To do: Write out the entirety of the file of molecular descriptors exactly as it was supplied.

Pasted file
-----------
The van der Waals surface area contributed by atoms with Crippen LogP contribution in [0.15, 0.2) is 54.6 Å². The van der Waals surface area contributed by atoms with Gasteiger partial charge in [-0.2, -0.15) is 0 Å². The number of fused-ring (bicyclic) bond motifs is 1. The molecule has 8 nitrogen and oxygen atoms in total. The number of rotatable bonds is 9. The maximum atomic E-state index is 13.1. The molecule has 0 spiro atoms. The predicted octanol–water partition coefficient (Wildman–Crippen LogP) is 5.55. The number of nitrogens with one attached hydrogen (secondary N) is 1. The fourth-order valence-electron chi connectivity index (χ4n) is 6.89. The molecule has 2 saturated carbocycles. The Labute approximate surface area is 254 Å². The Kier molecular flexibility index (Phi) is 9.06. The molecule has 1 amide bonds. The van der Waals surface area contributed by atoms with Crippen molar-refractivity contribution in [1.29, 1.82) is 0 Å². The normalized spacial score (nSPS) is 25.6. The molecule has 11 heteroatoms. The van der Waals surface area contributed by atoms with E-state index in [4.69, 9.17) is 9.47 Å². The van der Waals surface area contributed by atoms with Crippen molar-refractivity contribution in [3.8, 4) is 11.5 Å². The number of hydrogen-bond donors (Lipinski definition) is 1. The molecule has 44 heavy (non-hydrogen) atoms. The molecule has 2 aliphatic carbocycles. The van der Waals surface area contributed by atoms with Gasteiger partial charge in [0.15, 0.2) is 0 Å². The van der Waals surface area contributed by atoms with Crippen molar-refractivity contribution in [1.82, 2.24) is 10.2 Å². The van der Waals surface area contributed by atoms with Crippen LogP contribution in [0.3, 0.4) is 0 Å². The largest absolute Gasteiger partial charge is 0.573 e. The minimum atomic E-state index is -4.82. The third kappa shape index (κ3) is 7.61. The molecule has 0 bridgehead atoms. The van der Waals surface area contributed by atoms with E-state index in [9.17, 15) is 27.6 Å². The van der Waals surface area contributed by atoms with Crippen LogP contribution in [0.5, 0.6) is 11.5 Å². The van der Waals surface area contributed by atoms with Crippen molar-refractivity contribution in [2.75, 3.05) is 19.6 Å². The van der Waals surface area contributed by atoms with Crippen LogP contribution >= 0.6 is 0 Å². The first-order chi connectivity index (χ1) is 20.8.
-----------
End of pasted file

The van der Waals surface area contributed by atoms with Crippen LogP contribution in [0.15, 0.2) is 54.6 Å². The van der Waals surface area contributed by atoms with Gasteiger partial charge in [-0.2, -0.15) is 0 Å². The number of fused-ring (bicyclic) bond motifs is 1. The molecule has 8 nitrogen and oxygen atoms in total. The number of rotatable bonds is 9. The maximum atomic E-state index is 13.1. The molecule has 0 spiro atoms. The predicted octanol–water partition coefficient (Wildman–Crippen LogP) is 5.55. The number of nitrogens with one attached hydrogen (secondary N) is 1. The fourth-order valence-electron chi connectivity index (χ4n) is 6.89. The molecule has 2 saturated carbocycles. The Labute approximate surface area is 254 Å². The Kier molecular flexibility index (Phi) is 9.06. The molecule has 1 amide bonds. The van der Waals surface area contributed by atoms with Crippen molar-refractivity contribution in [1.29, 1.82) is 0 Å². The normalized spacial score (nSPS) is 25.6. The molecule has 11 heteroatoms. The van der Waals surface area contributed by atoms with E-state index in [4.69, 9.17) is 9.47 Å². The van der Waals surface area contributed by atoms with Crippen molar-refractivity contribution in [3.8, 4) is 11.5 Å². The number of hydrogen-bond donors (Lipinski definition) is 1. The molecule has 44 heavy (non-hydrogen) atoms. The molecule has 2 aliphatic carbocycles. The van der Waals surface area contributed by atoms with Gasteiger partial charge in [0.15, 0.2) is 0 Å². The van der Waals surface area contributed by atoms with Crippen molar-refractivity contribution in [1.82, 2.24) is 10.2 Å². The van der Waals surface area contributed by atoms with Crippen LogP contribution in [0.3, 0.4) is 0 Å². The largest absolute Gasteiger partial charge is 0.573 e. The minimum atomic E-state index is -4.82. The third kappa shape index (κ3) is 7.61. The molecule has 0 bridgehead atoms. The van der Waals surface area contributed by atoms with E-state index in [9.17, 15) is 27.6 Å². The van der Waals surface area contributed by atoms with Crippen LogP contribution in [0.5, 0.6) is 11.5 Å². The van der Waals surface area contributed by atoms with Crippen molar-refractivity contribution in [2.75, 3.05) is 19.6 Å². The van der Waals surface area contributed by atoms with Crippen LogP contribution >= 0.6 is 0 Å². The first-order chi connectivity index (χ1) is 20.8.